(Reuters) - The Bank of England told markets on Friday to "take heed" as the "short sharp shocks" seen in markets over recent months could happen more frequently.
Chris Salmon, the Bank's executive director for markets, said two incidents have highlighted how volatility can suddenly increase and liquidity drop.
In October last year, concerns about the global economy triggered a "flash crash" in U.S. Treasury yields, and in January this year there was a sharp rise in the Swiss franc after it was unpegged from the euro.
In both cases, markets stabilized over the following weeks to avoid spillover contagion to other markets, but this may not be the case every time, Salmon said.
"Financial markets may not have been truly tested for the ability to absorb price moves or flows that persist for a prolonged period, or for a wider spillover between markets," Salmon said in a speech in London.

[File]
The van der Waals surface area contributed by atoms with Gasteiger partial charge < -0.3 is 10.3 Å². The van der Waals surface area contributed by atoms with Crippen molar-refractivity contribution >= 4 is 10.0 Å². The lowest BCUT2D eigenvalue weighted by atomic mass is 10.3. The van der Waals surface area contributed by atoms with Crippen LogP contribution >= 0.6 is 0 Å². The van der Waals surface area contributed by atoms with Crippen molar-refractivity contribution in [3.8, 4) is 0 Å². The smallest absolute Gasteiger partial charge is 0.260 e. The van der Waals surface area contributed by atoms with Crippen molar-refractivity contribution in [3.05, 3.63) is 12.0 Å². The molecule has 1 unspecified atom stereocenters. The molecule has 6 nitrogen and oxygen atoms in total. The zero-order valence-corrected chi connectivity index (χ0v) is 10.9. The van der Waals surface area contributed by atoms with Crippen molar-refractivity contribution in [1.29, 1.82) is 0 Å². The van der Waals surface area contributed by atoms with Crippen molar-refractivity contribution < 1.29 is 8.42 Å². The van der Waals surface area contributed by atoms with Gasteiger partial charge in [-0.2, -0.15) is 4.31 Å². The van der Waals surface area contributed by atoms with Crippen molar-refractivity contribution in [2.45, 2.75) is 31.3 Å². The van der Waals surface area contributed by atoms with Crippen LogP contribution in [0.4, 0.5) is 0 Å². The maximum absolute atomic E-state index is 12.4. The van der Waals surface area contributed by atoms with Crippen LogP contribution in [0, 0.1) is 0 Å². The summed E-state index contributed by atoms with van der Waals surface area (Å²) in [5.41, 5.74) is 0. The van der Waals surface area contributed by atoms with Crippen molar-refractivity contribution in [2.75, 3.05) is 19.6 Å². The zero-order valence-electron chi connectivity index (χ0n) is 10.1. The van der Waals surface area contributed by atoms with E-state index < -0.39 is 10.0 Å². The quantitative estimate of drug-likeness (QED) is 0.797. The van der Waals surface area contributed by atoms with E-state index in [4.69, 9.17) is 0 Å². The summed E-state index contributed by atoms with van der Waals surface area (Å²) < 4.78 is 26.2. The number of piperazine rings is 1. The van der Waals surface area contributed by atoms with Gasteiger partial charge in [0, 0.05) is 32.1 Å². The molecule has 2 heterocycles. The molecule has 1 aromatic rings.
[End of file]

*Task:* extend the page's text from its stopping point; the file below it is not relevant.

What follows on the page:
"And that is why it is only fit and proper for me to finish on a cautionary note: market participants take heed."
He said the spikes in volatility in recent months have coincided with periods of much impaired market liquidity.
There were also good reasons to believe that the severity of the two events was accentuated by structural change in the fixed income, commodity and currency (FICC) markets.
"There must be a risk that future shocks could have more persistent and more widespread impacts across financial markets than has been the case in the recent past," Salmon said.
Markets should not see it as an "aspiration" to return to the "under-priced" liquidity seen before the 2007-09 financial crisis.
Recent periods of financial market volatility also suggest that there are reasons to be cautious about liquidity in core financial markets, he said.
The structure of the market has changed as market-makers say they have become more reluctant to commit capital to holding stocks of assets, which in turn has led to increased concentration in some markets.
Electronic platforms are also increasingly being used in FICC markets, which could be contributing to discontinuous pricing in periods of stress, Salmon said.